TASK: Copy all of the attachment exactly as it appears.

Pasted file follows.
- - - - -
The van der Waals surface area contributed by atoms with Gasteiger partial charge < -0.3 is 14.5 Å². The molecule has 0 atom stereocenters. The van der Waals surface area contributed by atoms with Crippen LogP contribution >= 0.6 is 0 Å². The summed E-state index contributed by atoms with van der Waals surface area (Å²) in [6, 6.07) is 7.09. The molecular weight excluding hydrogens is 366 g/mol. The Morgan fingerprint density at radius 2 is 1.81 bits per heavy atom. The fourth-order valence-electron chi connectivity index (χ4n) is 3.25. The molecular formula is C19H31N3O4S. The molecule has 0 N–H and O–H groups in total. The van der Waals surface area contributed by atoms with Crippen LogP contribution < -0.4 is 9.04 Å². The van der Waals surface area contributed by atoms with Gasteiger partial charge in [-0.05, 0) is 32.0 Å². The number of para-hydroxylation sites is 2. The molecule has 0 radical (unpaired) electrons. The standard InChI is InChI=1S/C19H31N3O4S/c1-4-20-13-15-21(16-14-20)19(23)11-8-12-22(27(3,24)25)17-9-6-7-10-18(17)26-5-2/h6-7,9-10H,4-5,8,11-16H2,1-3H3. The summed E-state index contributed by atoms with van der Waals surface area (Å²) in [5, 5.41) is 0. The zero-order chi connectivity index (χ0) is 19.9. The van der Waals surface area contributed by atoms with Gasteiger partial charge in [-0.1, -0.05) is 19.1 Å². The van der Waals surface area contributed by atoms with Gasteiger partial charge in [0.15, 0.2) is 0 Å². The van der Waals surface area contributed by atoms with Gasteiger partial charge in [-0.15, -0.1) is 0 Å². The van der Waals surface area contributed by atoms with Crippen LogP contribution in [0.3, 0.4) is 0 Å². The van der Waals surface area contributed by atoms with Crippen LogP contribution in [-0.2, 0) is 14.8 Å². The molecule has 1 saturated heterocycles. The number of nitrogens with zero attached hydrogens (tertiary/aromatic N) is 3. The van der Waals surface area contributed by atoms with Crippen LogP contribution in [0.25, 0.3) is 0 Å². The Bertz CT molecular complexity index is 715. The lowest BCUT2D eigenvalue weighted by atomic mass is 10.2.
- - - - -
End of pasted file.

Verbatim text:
The van der Waals surface area contributed by atoms with Gasteiger partial charge < -0.3 is 14.5 Å². The molecule has 0 atom stereocenters. The van der Waals surface area contributed by atoms with Crippen LogP contribution >= 0.6 is 0 Å². The summed E-state index contributed by atoms with van der Waals surface area (Å²) in [6, 6.07) is 7.09. The molecular weight excluding hydrogens is 366 g/mol. The Morgan fingerprint density at radius 2 is 1.81 bits per heavy atom. The fourth-order valence-electron chi connectivity index (χ4n) is 3.25. The molecular formula is C19H31N3O4S. The molecule has 0 N–H and O–H groups in total. The van der Waals surface area contributed by atoms with Crippen LogP contribution < -0.4 is 9.04 Å². The van der Waals surface area contributed by atoms with Gasteiger partial charge in [-0.05, 0) is 32.0 Å². The number of para-hydroxylation sites is 2. The molecule has 0 radical (unpaired) electrons. The standard InChI is InChI=1S/C19H31N3O4S/c1-4-20-13-15-21(16-14-20)19(23)11-8-12-22(27(3,24)25)17-9-6-7-10-18(17)26-5-2/h6-7,9-10H,4-5,8,11-16H2,1-3H3. The summed E-state index contributed by atoms with van der Waals surface area (Å²) in [5, 5.41) is 0. The zero-order chi connectivity index (χ0) is 19.9. The van der Waals surface area contributed by atoms with Gasteiger partial charge in [-0.1, -0.05) is 19.1 Å². The van der Waals surface area contributed by atoms with Gasteiger partial charge in [0.15, 0.2) is 0 Å². The van der Waals surface area contributed by atoms with Gasteiger partial charge in [-0.15, -0.1) is 0 Å². The van der Waals surface area contributed by atoms with Crippen LogP contribution in [0.3, 0.4) is 0 Å². The van der Waals surface area contributed by atoms with Crippen LogP contribution in [-0.2, 0) is 14.8 Å². The molecule has 1 saturated heterocycles. The number of nitrogens with zero attached hydrogens (tertiary/aromatic N) is 3. The van der Waals surface area contributed by atoms with Crippen LogP contribution in [0.25, 0.3) is 0 Å². The Bertz CT molecular complexity index is 715. The lowest BCUT2D eigenvalue weighted by atomic mass is 10.2.